“Yes, sir,” I said before glumly taking the first bite of the exquisite roll. My breakfast had cooled a bit while talking with father, but the roll still managed to bring a bit of happiness back into my morning. Mother was truly an amazing cook. While dishing up a second roll for father and I, I said to him, “Perhaps we can turn that Bond day into a week long marathon where we watch a movie each night. If we started on Monday and continued through Friday, we could make an outing of it on Saturday.” Father was smiling again when I handed him the roll and replied, “That sounds like a wonderful idea. I can’t wait to see that car finished.” Mother was groaning across the table. She didn’t mind watching action movies on rare occasions, but an entire week of Bond just wasn’t her thing. “You boys have your fun, but I might need to skip the outing after surviving that week.” Father laughed, and I shook my head. She would never understand the immense thrill of James Bond films no matter what we tried.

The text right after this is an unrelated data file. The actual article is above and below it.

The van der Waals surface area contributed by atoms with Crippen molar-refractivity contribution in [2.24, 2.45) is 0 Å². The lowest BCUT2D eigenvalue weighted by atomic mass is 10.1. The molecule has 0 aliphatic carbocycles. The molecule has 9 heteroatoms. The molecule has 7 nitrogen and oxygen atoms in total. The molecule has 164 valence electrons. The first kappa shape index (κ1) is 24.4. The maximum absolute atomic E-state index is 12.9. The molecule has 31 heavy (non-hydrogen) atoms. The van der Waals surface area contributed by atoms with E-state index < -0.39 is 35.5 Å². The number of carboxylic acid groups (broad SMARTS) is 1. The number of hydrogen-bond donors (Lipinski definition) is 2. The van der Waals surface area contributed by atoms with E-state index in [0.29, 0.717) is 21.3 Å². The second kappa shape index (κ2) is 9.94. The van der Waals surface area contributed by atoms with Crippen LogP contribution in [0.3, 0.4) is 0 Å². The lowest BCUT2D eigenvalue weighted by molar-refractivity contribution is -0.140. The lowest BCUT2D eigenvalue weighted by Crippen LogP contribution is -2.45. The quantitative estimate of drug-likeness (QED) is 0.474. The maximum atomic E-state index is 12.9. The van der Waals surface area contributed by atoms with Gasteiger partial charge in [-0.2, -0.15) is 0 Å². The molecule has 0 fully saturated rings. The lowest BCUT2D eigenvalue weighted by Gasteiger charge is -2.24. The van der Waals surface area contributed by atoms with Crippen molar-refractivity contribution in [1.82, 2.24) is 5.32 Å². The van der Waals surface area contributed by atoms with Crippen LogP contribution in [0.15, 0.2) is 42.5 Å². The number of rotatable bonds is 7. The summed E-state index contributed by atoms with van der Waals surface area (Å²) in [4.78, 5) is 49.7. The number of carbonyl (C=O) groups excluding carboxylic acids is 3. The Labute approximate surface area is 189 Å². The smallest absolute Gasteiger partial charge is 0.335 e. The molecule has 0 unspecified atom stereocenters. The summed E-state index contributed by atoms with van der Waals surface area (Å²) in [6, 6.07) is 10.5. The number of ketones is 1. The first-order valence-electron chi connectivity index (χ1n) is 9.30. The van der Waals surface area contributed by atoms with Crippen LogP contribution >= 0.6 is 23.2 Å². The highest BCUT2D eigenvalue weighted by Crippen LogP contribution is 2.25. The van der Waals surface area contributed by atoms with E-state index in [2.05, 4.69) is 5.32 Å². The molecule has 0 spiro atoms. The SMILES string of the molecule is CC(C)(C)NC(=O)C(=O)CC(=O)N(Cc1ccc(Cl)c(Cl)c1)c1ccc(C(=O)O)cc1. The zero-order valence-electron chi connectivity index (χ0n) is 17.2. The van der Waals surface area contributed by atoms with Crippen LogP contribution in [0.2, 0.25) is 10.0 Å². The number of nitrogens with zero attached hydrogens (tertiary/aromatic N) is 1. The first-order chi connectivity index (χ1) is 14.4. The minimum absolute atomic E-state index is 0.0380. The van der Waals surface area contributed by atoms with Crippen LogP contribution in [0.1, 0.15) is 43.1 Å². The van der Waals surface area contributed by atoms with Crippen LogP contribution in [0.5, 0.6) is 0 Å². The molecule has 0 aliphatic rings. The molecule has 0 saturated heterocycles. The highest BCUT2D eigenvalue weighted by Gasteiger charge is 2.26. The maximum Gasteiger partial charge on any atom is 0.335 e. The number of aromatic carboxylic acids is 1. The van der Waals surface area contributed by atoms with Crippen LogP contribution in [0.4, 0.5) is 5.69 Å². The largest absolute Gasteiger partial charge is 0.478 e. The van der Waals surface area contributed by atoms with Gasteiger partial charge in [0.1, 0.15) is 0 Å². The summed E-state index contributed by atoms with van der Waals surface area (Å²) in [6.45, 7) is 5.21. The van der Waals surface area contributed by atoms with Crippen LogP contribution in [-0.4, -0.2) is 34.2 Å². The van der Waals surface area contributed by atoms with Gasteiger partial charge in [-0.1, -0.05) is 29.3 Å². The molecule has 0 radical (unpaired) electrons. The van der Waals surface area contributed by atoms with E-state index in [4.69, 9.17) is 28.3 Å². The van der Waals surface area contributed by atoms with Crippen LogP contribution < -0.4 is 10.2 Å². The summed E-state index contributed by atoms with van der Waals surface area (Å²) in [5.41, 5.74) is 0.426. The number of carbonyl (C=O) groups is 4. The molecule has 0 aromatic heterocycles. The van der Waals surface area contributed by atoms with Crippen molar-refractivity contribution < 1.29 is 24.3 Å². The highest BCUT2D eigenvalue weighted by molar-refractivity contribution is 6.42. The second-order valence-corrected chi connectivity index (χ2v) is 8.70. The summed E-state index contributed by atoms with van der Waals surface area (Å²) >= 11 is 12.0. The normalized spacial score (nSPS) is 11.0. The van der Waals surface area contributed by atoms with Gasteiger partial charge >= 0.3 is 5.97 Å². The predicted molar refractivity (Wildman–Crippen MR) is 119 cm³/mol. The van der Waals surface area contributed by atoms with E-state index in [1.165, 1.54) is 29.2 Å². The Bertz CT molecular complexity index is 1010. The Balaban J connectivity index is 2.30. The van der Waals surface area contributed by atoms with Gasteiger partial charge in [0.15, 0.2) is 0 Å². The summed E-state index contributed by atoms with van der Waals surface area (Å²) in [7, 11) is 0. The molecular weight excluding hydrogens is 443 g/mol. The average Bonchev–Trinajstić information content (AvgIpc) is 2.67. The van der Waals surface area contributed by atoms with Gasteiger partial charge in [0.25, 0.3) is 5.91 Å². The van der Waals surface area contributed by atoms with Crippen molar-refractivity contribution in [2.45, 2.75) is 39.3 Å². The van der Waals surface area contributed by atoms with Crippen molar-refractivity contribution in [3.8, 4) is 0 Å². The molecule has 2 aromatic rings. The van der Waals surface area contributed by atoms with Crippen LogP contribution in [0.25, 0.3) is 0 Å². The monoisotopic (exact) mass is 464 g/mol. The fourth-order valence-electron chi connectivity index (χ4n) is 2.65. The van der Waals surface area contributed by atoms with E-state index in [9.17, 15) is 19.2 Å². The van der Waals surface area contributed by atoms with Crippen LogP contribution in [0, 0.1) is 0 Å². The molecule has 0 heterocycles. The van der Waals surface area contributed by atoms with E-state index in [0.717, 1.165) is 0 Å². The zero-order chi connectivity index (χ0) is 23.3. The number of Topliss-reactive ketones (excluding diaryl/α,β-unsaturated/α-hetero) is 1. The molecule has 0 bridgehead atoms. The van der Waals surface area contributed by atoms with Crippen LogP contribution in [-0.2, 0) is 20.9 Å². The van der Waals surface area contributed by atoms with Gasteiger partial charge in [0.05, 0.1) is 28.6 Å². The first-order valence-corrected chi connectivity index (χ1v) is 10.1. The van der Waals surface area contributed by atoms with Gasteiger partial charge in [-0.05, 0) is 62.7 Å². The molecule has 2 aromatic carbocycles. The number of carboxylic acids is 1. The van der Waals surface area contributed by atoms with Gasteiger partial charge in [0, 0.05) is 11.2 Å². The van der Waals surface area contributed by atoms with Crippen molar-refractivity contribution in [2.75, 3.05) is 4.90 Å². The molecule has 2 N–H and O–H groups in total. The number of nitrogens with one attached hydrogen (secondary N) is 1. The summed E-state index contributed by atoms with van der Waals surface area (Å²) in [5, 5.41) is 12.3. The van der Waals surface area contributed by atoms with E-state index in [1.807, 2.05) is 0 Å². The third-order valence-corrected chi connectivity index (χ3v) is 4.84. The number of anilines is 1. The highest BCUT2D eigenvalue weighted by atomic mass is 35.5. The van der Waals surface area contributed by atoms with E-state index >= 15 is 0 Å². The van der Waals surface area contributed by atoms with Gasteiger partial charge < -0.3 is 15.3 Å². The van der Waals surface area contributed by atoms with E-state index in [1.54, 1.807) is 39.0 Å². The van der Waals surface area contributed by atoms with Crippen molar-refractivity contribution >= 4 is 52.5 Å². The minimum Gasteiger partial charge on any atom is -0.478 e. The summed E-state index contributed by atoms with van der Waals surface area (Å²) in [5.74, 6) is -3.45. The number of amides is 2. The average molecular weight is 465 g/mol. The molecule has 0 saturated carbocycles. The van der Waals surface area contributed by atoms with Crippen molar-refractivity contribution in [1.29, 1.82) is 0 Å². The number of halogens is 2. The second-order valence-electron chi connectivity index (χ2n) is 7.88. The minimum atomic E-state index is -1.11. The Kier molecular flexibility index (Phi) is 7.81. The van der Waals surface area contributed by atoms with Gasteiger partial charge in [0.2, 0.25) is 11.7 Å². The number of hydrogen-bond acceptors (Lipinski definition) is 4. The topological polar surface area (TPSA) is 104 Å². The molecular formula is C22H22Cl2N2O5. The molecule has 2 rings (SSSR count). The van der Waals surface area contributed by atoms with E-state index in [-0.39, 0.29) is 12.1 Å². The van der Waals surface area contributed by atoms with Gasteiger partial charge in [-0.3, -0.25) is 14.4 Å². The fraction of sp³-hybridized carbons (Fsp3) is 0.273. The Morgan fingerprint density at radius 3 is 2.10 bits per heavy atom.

Just then the doorbell rang, which was surprising this early in the morning. Mother went to answer the door, probably looking for an excuse to escape the talk of double-o-seven. Part of me wanted to hide when I heard Ai and Mai greeting my mother in unison. With all the excitement over my new car, I had forgotten that the twins would be visiting. “James?” Father was wondering why I had stopped telling him about my car mid-sentence. Then mother walked into the room and introduced Ai, Mai, and Emma, who had apparently decided to tag along, to father. “You should have met the charming child they had brought with them yesterday. She was such a darling little thing.” Father rose from the table and said, “Nice to meet you, ladies. Care to join us for breakfast? Rachel made more than even James can eat by himself.” Something was telling me that this would be yet another long, interesting day before father even uttered the rare words “I’m taking the day off.” Mother’s descriptions of the girls apparently had piqued father’s interest enough that he wanted a chance to know them. What sort of day was upon me?